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Justice League opens to disappointing $96 million in US

Justice League

Story by Jack Foley

DC’S latest superhero offering Justice League has opened to a disappointing $96 million in its US debut, well below the $110 million that had been projected.

The superhero mash-up, which unites Batman, Superman, Wonder Woman, The Flash, Aquaman and Cyborg, posted the lowest US opening of any title in the DC Extended Universe, let alone the far more successful Marvel Cinematic Universe.

By way of comparison, The Avengers launched to a then-record $204.7 million in the US in 2012, followed by $191.3 million for Avengers: Age of Ultron in 2015.

It also couldn’t come close to matching the $122.7 million US debut of Marvel’s recent Thor: Ragnarok two weeks ago, which unlike Justice League was a critical success.

When taking other DC titles into account, Justice League also fell way behind Wonder Woman, which opened to $103 million this summer. While Zack Snyder’s Batman vs. Superman: Dawn of Justice debuted to $166 million in the US in 2016, while Suicide Squad hit $133.7 million that same year.

The DCEU series kicked off in 2013 with Man of Steel‘s $116.6 million debut.

Commenting on the opening of Justice League, Jeff Goldstein, Warner Bros. president of domestic distribution, said: “Our path to box-office success is different than what we thought. Given the extremely lucrative Thanksgiving week, we have a chance to hold audiences and ultimately come in at a good level.”

Internationally, the news was a little better. Justice League debuted to $185.5 million from 65 markets, including $51.7 million in China, for a global bow of $281.5 million.

The film is performing particularly well in Latin America, including Brazil, where it scored the biggest debut of all time ($14.2 million).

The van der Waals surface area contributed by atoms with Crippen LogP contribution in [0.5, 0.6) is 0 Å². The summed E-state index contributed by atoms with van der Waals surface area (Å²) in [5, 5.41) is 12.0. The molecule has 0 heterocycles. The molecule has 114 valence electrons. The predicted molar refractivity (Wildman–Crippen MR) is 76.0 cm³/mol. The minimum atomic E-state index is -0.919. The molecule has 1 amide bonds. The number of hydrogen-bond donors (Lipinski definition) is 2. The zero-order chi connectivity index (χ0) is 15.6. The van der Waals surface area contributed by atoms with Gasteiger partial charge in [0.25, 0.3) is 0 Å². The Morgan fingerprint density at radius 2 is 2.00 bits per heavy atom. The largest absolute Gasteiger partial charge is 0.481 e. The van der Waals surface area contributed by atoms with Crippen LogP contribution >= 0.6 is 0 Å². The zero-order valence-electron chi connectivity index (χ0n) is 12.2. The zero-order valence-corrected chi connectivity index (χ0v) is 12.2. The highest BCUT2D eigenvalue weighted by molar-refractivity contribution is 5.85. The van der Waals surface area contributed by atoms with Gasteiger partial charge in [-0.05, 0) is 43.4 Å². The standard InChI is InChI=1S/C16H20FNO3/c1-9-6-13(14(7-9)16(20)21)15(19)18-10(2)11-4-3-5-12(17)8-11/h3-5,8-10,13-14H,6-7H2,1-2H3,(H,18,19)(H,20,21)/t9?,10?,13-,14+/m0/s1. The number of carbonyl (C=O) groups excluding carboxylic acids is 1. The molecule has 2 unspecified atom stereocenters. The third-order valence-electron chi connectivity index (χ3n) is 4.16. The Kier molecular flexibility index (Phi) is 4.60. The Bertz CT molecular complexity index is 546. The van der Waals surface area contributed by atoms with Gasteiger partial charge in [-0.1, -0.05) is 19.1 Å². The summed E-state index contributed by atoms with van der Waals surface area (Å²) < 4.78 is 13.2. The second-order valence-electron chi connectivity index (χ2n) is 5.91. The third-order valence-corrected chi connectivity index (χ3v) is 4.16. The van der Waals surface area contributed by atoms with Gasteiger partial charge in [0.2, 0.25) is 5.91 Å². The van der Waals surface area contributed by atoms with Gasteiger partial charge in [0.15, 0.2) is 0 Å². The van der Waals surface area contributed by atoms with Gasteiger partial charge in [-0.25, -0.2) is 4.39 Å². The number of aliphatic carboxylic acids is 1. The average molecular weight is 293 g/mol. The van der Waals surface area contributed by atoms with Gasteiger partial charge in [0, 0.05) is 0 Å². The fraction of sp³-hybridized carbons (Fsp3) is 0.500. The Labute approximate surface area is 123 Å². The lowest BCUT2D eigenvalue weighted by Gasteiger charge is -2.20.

Back in the US, there was much better news for another of the weekend’s new releases, the indie drama Wonder, starring Julia Roberts, Jacob Tremblay and Owen Wilson.

The $20 million film, which is an adaptation of RJ Palacio’s acclaimed children’s novel about a young boy with a facial deformity who attends a mainstream school for the first time, stormed to an amazing $27.1 million.

Commenting on that film’s performance, Lionsgate chief brand officer and president of worldwide marketing Tim Palen said: “We had a beautiful book that had become part of the curriculum in many schools. And we had a beautiful movie that ended up getting an A+ CinemaScore. It hit every chord.”

Thor: Ragnarok followed in third spot with $21.8 million for a US total of $247.7 million. Overseas, it earned another $24.8 million for $738.1 million globally.

Festive comedy sequel Daddy’s Home 2, starring Mark Wahlberg, Will Ferrell and Mel Gibson, came in fourth with $14.8 million for a 10-day US total of $50.6 million, while ensemble thriller Murder on the Orient Express rounded out the top five with $13.8 million for a US tally of $51.7 million.

The film, directed by and starring Kenneth Branagh, grossed another $20.7 million overseas for $96.5 million internationally and $148.2 million globally.